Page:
The Supreme Court has just agreed to hear a pair of cases that will determine whether corporations whose owners oppose contraceptives and abortion on moral grounds have the right to refuse coverage for those insured under their plan.
Under Obamacare, insurers must cover many common birth-control options for women. And, many religious non-profits have been awarded exemption to this law. However, these new cases will center around for-profit corporations' rights to oppose coverage based on moral grounds. How moral, exactly, is a corporation?
At the center of the two cases are Hobby Lobby, a 500-plus arts-and-crafts store chain, and Conestoga Wood Specialties, a woodworking business run by a Mennonite family. In both companies, the owners have strong religious convictions and they hope to find exemptions similar to those awarded to churches and some religiously affiliated schools.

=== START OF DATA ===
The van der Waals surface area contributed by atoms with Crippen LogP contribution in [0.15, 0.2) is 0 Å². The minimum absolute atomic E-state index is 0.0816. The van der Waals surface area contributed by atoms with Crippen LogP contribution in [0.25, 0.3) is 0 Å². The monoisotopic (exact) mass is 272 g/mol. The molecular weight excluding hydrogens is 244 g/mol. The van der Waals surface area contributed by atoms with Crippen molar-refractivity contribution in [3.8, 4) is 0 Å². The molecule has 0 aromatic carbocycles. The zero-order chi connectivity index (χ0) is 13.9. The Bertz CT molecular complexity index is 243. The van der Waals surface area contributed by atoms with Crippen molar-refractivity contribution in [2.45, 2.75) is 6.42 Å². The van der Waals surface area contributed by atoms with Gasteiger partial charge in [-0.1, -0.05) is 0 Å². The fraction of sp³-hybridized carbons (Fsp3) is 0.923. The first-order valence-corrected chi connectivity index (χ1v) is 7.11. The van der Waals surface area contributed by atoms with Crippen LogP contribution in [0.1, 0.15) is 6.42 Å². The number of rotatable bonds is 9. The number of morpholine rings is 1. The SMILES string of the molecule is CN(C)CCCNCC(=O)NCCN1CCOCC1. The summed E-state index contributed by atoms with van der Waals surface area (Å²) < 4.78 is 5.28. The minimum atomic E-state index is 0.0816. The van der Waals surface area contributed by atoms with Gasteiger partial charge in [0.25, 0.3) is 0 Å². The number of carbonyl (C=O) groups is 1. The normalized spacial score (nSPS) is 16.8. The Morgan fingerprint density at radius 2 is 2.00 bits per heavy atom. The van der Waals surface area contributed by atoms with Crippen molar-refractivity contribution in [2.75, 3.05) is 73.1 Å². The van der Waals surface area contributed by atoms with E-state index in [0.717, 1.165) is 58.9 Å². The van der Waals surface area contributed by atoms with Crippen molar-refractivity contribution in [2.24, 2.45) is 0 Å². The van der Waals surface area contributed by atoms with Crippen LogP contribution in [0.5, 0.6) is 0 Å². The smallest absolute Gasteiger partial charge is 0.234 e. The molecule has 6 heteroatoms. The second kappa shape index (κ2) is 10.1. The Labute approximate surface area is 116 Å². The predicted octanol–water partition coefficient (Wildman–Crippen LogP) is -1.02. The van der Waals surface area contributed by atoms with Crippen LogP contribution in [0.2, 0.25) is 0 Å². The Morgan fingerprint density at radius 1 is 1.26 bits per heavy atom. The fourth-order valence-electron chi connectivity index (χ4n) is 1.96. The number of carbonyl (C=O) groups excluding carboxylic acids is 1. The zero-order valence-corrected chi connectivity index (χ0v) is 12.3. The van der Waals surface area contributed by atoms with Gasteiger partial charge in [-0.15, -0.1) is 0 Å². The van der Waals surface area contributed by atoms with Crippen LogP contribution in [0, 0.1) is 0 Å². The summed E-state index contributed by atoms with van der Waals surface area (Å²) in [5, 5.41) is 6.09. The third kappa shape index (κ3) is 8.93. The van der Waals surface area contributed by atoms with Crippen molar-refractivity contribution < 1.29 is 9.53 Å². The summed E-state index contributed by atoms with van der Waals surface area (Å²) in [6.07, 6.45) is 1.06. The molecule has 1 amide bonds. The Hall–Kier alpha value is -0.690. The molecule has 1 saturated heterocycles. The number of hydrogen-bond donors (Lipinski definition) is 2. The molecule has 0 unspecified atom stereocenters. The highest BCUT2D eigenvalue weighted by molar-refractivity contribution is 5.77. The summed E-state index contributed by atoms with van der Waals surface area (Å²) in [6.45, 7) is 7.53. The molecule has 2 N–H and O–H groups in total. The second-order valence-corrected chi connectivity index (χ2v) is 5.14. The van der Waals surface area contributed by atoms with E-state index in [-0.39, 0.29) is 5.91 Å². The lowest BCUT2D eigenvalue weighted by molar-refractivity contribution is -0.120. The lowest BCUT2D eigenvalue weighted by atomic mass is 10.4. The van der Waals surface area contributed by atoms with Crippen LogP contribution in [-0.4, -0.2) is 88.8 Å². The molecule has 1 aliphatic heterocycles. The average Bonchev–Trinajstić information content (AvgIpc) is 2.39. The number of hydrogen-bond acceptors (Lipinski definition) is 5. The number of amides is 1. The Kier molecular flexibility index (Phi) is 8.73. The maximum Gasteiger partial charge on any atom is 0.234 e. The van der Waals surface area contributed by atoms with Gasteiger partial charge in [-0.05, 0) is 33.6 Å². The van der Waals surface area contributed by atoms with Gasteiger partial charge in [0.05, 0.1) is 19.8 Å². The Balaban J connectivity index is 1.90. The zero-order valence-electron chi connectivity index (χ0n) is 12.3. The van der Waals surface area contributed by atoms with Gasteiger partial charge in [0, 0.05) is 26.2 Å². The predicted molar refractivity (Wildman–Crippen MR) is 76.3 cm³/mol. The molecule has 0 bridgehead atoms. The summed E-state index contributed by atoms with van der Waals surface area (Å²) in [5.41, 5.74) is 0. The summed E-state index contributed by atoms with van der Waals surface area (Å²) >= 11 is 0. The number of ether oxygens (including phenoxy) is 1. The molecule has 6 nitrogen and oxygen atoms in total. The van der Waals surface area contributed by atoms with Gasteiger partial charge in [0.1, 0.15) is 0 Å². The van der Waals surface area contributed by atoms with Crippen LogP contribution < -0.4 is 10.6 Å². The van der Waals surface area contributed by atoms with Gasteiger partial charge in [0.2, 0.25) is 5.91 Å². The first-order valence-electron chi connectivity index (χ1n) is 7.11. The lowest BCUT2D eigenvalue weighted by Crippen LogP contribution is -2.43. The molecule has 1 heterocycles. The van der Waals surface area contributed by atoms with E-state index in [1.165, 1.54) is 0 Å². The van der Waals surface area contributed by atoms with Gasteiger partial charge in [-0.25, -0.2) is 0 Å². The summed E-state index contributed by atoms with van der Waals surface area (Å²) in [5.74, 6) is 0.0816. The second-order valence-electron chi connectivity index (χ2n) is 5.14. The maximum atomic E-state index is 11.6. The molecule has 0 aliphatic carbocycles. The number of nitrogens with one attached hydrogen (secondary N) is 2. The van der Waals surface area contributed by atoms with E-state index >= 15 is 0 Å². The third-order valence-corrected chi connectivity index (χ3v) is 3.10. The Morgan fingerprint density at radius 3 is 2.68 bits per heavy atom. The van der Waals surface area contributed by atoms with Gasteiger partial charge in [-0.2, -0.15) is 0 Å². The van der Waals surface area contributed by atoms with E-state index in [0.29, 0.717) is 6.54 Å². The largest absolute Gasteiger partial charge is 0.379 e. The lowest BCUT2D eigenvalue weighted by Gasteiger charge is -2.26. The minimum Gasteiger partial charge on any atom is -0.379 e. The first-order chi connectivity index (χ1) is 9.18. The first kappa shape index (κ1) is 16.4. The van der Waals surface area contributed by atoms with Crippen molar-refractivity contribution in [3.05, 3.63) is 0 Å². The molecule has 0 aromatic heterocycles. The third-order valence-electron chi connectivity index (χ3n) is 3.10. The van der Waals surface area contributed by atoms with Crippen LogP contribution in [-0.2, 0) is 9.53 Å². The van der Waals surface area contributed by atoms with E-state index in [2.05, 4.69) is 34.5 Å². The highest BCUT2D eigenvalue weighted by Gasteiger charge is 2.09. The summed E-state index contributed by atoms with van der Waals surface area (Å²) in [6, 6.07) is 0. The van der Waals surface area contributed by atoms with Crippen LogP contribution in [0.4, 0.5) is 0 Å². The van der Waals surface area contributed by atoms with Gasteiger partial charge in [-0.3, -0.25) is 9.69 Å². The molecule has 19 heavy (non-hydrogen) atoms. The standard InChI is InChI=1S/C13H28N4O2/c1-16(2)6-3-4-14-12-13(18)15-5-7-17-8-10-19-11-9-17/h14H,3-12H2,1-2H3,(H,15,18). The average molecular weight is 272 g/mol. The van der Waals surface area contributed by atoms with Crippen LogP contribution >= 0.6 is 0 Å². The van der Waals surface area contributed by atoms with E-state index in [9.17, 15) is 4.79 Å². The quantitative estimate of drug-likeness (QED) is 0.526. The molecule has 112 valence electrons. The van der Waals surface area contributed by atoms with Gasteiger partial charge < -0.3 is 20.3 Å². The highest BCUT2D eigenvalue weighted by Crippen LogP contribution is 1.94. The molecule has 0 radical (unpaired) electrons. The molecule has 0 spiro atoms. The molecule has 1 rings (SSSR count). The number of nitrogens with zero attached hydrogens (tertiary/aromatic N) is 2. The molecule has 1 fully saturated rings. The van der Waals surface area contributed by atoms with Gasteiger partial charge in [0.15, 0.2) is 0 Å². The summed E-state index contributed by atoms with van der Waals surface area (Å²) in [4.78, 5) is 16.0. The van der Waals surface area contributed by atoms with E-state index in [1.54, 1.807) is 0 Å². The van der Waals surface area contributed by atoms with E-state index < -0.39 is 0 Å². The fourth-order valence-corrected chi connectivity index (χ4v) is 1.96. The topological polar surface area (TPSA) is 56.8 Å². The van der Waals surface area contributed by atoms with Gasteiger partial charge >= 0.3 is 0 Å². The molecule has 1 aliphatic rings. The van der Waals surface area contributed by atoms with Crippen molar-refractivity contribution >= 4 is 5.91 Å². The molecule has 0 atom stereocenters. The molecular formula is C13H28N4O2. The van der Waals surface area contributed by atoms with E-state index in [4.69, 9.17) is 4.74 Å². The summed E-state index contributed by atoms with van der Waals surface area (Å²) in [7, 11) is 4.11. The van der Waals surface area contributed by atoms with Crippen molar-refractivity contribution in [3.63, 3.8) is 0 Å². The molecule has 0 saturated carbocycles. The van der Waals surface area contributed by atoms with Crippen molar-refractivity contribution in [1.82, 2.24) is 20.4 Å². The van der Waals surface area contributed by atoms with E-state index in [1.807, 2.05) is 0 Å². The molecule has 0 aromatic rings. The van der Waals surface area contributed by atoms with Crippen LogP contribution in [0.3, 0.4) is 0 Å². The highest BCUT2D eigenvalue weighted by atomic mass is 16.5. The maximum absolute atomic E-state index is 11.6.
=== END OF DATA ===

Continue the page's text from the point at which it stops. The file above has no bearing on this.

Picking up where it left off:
Both companies have stated that they don't have an issue with covering tubal ligation surgeries, diaphragms, condoms, and other forms of contraceptions, but instead object to the (unproven) possibility that hormonal contraception interferes with the implantation of an embryo. At the crux of the decisions will be how "religious" a for-profit, secular business can be. And, whether their (possibly not religious) employees will be affected by denial of hormonal contraceptives. (The New York Times)